Epilepsy, brain tumors, brain swelling, viral disease, Toxoplasmosis, toxin ingestion, low blood sugar, and electrolyte issues are just some of the causes of seizures in cats. Report any episodes of this abnormal brain activity to a medical professional immediately, so they can stop the seizure using appropriate medication and start getting down to the root cause.


7. If Your Cat Is Having Difficulty Urinating

If your cat, particularly a male, strains to urinate, it could indicate a lower urinary tract issue, often caused by inflammation, stones or crystals in the bladder, blood clots, urethral spasm, idiopathic cystitis (without an identifiable cause), infection, stress, cancer, and a few others. This is another life-threatening emergency!

When the cat is straining to pee, passing very little urine that can be bloody, or passing no urine at all while crying, constantly going in and out of their litter box, and sometimes vomiting, it’s very likely that their bladder is blocked. They physically cannot pee, as something is obstructing their urethra.

This means the bladder will continue filling with urine and may rupture if the condition is not treated urgently. It will also lead to kidney damage, electrolyte disbalance, and metabolic acidosis, all of which can lead to death if left untreated or if the treatment is delayed.


8. If Your Cat Isn’t Eating or Drinking

A cat not eating could be a result of a cat’s dislike of a new food — but it’s not common for a cat to go a full day without eating or drinking. If you notice this behavior, contact an emergency vet to rule out a fever, kidney or liver disease, pancreatitis, complications from diabetes, cancer, intestinal obstruction, and many others.

Cats that do not eat for 24 hours or more, particularly overweight ones, may be at risk of liver damage, also called hepatic lipidosis.


9. If Your Cat Cannot Walk

If your indoor or outdoor cat is suddenly not able to walk, is unsteady on their feet, falling over, not able to use one or more of their legs, or is dragging themselves around, this is an emergency.

Some cats may be obviously in pain by meowing or yowling, or some may not vocalize at all. The leg or legs in question may have obvious signs of trauma, such as a wound, swelling, pus, bleeding, or an obvious fracture. But sometimes, nothing is obvious and the cat is still not able to walk. Spinal injuries, closed fractures and blood clots are just some of the possible explanations for this emergency situation.


10. If Your Cat Isn’t Responsive to You or Outside Stimuli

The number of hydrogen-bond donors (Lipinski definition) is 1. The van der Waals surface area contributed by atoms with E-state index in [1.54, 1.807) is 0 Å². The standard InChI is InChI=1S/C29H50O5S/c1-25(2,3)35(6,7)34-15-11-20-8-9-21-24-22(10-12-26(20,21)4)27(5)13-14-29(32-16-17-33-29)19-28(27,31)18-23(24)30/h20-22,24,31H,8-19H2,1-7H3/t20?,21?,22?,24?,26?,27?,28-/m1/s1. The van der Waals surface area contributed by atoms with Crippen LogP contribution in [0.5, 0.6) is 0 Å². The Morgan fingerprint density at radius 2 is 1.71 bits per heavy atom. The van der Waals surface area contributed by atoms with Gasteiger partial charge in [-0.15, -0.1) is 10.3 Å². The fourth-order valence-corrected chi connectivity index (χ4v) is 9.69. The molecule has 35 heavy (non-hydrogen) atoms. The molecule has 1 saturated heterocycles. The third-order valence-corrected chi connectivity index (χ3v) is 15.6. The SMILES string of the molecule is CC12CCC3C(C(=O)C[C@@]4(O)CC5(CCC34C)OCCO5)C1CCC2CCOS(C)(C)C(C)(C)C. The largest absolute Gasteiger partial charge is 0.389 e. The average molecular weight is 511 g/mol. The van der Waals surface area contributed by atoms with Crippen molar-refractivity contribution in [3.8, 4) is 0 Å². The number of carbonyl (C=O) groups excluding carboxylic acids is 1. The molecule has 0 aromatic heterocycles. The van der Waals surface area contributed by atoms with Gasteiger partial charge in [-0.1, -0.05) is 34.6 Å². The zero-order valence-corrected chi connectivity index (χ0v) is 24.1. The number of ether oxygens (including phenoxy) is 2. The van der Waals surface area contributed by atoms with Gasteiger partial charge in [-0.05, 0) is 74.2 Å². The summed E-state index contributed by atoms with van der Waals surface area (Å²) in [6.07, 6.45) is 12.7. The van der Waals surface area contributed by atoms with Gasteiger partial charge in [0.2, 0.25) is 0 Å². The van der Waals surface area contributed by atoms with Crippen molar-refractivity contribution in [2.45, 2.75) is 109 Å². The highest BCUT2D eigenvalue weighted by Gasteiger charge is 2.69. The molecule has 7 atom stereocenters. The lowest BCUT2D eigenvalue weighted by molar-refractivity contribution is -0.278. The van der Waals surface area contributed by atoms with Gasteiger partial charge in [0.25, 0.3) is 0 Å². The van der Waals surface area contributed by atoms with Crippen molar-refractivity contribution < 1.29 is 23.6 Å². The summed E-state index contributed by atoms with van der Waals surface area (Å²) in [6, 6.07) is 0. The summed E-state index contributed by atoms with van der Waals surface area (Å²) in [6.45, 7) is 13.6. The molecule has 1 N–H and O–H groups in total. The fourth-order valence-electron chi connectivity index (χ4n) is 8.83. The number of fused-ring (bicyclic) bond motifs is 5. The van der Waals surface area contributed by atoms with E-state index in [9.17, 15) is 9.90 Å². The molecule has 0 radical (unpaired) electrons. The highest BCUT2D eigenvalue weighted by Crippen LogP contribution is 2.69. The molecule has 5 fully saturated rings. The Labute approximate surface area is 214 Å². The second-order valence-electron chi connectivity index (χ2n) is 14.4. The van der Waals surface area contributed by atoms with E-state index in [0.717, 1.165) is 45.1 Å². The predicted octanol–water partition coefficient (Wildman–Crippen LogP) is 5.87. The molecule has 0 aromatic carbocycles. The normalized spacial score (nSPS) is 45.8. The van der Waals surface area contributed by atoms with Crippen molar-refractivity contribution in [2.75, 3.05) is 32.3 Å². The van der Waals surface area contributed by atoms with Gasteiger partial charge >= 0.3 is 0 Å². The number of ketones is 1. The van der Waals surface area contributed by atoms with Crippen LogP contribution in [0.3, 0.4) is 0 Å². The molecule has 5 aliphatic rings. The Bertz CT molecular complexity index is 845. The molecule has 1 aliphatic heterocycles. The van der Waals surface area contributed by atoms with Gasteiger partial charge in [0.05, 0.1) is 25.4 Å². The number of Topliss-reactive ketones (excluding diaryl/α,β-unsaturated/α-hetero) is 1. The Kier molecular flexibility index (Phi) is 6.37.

If your cat is very weak, barely responsive when you try to pick them up, or not responsive at all, it’s crucial to rush them to your vet immediately. There are many causes for such sudden collapse, and the sooner your vet can get down to the problem, the better.

In some cases, if your cat is too ill and not responding to the veterinary treatment, your vet may sadly recommend euthanasia if they feel the cat is too ill and is suffering with low or no chances of recovery at all.


11. If Your Cat Is Yowling in Pain

You may think that cats vocalize as a sign of seeking attention, communicating with other cats, or experiencing an interest in a potential mate if they are not neutered or spayed, but they will also meow and yowl when in pain. Some may be more subtle, while being clingy and hiding, while others may be yowling loudly.

A very serious emergency is when a blood clot causes an obstruction of blood flow, most commonly to both back legs in cats with a very advanced heart disease or even heart failure. These cats experience very sudden and overwhelming pain, are not able to use their legs, and attempt to drag themselves around, all while yowling. They need to be seen by your vet immediately, as this condition is extremely painful and may be fatal. They may have breathing difficulty at the same time or pant.

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How to Find an Emergency Vet or Emergency Help for Your Cat

At your regular vet visits, ask a professional if the clinic offers 24/7 emergency vet care — and if not, ask for a recommendation. Always have a cat first-aid kit and a safe and comfortable cat carrier ready to go. Keep your vet clinic’s number, as well as the emergency facility’s information, in your phone or wallet and a visible location within your home. If the emergency clinic is not in an area with which you’re familiar, make a test run so you’re not concerned about directions during an actual emergency.

It’s a good idea to plan beforehand, but accidents do happen. If you find yourself dealing with a cat accident, Google “24-hour vet near me” or “emergency vet near me” and allow Google to use your location for the most accurate results.

ASPCA’s Animal Poison Control Center Phone Number (888-426-4435) or the Pet Poison Helpline (855-764-7661) are open 24 hours, 7 days a week, 365 days a year, for a fee and are helpful if your cat ingests something potentially harmful — but we still suggest taking them to the vet as soon as possible.

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Conclusion

You know your cat’s habits and behaviors better than anyone, so if you notice any of the above signs that indicate an emergency situation, don’t delay — call your vet or head to the nearest emergency clinic straight away.

Even if you’re not sure if your cat is having an emergency health issue and whether you should take them, still call the vet for advice, as they will be able to tell you what to do or reassure you. Wasting time may mean the difference between successful treatment and recovery or a sad outcome for your kitty.

Read more about cats and emergencies on Catster.com:


Featured Image by DoraZett/Thinkstock.